This campaign inculcated a sense of dignity among the Bahujan, besides making them realize the value of their vote. Kanshi Ram did not seek acceptance through the media; instead he went to the people to win their confidence. When Kanshi Ram urged the Bahujan to acquire competence and talent, his objective was to initiate a distinct and free politics of the Bahujan. That was the reason he urged the Bahujans to “tell the buyers that you are not up for sale”. 

For the first time in India’s political history, the Bahujan Samaj Party emerged as an alternative for the exploited and the oppressed. It allowed them to taste power. An example of this was the DS-4 (Dalit Shoshit Samaj Sangharsh Samiti) entering the fray for the Haryana assembly elections of 1982. Kanshi Ram fielded his candidates in 46 constituencies, of which 20 were from the OBCs. Kanshi Ram told them, “This nomination is only a platform ticket. It can take you to the platform but not to the Parliament House in Delhi.” 

Kanshi Ram gave a fillip to representational democracy in Indian politics by forging a movement – so much so that at one time, the RSS chief Balasaheb Devras had to admit that the BSP was the biggest threat to them in North India.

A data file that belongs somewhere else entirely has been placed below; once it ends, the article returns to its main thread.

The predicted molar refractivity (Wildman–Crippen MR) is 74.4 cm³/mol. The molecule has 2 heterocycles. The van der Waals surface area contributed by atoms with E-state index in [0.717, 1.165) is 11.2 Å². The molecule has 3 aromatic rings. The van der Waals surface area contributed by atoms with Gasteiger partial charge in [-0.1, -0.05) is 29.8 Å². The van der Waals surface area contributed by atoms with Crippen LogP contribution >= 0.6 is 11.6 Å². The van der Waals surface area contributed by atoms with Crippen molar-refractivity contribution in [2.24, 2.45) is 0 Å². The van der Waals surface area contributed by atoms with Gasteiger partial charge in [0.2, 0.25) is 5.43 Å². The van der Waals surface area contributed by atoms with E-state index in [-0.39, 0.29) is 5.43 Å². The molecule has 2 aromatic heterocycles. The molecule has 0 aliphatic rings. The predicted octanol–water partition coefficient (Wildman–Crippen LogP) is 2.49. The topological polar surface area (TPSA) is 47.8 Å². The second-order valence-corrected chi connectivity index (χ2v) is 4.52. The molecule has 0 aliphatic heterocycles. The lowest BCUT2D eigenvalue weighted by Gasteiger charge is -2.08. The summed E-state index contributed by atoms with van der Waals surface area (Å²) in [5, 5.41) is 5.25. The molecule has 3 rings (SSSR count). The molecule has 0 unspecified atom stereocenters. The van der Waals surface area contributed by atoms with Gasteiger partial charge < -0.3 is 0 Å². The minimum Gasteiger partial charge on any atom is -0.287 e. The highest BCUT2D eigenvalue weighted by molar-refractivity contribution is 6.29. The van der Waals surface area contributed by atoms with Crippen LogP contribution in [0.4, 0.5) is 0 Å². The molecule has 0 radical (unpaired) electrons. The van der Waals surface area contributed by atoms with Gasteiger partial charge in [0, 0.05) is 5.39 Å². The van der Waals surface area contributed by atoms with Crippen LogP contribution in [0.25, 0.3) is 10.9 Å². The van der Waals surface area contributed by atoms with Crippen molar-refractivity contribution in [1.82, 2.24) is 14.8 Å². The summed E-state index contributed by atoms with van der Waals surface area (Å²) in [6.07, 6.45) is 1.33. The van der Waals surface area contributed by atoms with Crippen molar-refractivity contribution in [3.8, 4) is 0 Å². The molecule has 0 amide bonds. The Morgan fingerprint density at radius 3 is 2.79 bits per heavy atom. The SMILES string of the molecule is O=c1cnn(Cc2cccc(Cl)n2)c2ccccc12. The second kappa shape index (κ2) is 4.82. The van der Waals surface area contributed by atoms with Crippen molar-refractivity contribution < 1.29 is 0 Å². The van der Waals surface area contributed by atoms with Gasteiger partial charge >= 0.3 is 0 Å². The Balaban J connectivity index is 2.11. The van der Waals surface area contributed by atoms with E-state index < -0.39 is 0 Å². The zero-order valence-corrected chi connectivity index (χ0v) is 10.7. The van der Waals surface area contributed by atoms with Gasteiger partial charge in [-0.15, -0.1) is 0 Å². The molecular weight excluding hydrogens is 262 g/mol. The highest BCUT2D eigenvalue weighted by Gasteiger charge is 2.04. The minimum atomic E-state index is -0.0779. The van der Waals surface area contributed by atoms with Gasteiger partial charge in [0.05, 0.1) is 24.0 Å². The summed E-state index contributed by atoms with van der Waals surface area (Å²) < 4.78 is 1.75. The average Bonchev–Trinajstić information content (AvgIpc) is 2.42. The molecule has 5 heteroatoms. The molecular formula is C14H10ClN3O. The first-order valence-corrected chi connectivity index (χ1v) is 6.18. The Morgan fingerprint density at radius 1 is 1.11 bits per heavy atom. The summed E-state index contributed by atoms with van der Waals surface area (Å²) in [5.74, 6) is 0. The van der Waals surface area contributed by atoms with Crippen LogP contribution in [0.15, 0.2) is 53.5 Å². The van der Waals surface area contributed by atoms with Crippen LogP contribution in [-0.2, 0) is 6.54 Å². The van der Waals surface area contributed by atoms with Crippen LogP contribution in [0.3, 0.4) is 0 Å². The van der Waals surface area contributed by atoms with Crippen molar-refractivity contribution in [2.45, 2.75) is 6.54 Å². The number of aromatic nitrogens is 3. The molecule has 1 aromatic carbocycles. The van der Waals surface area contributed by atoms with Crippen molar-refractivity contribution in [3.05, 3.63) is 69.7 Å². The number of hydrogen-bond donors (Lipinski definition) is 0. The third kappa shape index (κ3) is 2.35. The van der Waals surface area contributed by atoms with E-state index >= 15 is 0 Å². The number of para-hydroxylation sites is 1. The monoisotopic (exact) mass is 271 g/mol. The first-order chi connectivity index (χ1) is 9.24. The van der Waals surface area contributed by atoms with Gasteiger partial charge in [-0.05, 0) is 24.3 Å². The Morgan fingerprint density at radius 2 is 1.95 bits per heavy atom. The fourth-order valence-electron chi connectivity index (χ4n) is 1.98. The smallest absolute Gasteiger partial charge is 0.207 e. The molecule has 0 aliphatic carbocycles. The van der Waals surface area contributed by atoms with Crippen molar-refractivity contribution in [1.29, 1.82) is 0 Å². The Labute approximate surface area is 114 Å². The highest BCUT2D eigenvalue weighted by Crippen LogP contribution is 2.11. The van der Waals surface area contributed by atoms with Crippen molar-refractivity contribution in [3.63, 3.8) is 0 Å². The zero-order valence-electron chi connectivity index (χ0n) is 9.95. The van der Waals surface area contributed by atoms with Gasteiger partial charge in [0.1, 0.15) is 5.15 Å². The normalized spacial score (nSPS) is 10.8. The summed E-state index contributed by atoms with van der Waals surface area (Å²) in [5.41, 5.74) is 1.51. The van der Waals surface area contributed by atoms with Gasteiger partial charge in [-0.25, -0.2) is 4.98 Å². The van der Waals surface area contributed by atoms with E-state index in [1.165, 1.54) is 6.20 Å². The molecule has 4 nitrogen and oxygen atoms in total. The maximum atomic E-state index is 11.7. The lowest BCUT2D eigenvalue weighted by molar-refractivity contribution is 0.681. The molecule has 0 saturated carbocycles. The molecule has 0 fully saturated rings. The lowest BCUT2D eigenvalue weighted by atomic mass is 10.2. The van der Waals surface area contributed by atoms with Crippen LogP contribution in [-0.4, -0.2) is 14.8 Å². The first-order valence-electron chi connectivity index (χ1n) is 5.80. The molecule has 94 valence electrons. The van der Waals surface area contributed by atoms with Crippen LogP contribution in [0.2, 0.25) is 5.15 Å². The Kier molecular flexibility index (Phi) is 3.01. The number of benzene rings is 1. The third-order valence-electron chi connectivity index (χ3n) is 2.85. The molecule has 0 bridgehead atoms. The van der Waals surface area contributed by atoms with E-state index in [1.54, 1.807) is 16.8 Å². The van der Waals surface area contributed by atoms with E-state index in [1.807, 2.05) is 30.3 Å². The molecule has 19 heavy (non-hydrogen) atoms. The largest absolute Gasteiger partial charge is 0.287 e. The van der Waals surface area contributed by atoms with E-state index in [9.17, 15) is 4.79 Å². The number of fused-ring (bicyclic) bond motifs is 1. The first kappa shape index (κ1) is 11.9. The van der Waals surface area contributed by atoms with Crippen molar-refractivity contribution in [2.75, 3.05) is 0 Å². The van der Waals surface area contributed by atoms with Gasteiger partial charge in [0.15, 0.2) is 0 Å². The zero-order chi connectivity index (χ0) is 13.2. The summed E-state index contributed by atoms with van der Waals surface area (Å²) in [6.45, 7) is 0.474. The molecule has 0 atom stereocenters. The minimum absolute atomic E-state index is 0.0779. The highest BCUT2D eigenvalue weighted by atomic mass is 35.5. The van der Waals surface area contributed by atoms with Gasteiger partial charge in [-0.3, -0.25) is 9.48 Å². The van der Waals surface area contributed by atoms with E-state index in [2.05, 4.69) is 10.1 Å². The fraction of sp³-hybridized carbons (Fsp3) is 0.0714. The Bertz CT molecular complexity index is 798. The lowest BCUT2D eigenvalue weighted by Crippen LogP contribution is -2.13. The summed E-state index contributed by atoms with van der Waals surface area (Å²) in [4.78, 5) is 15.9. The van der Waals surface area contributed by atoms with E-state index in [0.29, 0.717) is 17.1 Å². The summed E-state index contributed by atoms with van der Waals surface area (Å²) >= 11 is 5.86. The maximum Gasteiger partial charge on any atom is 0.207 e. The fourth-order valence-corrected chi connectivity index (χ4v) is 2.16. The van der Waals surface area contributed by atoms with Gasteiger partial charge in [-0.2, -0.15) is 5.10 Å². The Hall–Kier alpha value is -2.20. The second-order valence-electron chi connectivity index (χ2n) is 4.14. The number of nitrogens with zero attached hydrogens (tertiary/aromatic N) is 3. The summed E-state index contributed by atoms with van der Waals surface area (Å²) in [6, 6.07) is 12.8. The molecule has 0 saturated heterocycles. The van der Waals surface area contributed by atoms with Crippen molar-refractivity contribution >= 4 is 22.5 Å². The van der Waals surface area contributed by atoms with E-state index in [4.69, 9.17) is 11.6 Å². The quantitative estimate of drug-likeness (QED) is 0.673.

(Translated from the original Hindi by Amrish Herdenia)


Forward Press also publishes books on Bahujan issues. Forward Press Books sheds light on the widespread problems as well as the finer aspects of Bahujan (Dalit, OBC, Adivasi, Nomadic, Pasmanda) society, culture, literature and politics. Contact us for a list of FP Books’ titles and to order. Mobile: +917827427311, Email: info@forwardmagazine.in

About The Author

Narendra Kumar

Narendra Kumar is a researcher at Jawaharlal Nehru University, New Delhi.